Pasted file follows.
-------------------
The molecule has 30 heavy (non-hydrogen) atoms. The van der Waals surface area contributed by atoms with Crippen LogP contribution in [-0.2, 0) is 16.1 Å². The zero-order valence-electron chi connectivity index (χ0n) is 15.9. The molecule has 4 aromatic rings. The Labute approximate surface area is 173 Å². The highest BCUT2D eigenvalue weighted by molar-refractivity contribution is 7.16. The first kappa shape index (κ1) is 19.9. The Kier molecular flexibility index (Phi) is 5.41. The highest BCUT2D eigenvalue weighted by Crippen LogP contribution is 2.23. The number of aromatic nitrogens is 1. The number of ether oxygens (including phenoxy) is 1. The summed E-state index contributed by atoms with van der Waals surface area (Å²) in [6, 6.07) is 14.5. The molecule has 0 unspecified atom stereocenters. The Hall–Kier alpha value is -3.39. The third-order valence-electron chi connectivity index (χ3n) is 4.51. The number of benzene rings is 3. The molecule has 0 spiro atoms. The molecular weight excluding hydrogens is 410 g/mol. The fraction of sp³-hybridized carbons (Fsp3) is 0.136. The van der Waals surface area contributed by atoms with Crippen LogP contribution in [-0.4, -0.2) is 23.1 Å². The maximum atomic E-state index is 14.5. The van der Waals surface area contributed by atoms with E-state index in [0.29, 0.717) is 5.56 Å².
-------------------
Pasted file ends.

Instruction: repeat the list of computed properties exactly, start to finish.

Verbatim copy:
The molecule has 30 heavy (non-hydrogen) atoms. The van der Waals surface area contributed by atoms with Crippen LogP contribution in [-0.2, 0) is 16.1 Å². The zero-order valence-electron chi connectivity index (χ0n) is 15.9. The molecule has 4 aromatic rings. The Labute approximate surface area is 173 Å². The highest BCUT2D eigenvalue weighted by molar-refractivity contribution is 7.16. The first kappa shape index (κ1) is 19.9. The Kier molecular flexibility index (Phi) is 5.41. The highest BCUT2D eigenvalue weighted by Crippen LogP contribution is 2.23. The number of aromatic nitrogens is 1. The number of ether oxygens (including phenoxy) is 1. The summed E-state index contributed by atoms with van der Waals surface area (Å²) in [6, 6.07) is 14.5. The molecule has 0 unspecified atom stereocenters. The Hall–Kier alpha value is -3.39. The third-order valence-electron chi connectivity index (χ3n) is 4.51. The number of benzene rings is 3. The molecule has 0 spiro atoms. The molecular weight excluding hydrogens is 410 g/mol. The fraction of sp³-hybridized carbons (Fsp3) is 0.136. The van der Waals surface area contributed by atoms with Crippen LogP contribution in [-0.4, -0.2) is 23.1 Å². The maximum atomic E-state index is 14.5. The van der Waals surface area contributed by atoms with E-state index in [0.29, 0.717) is 5.56 Å².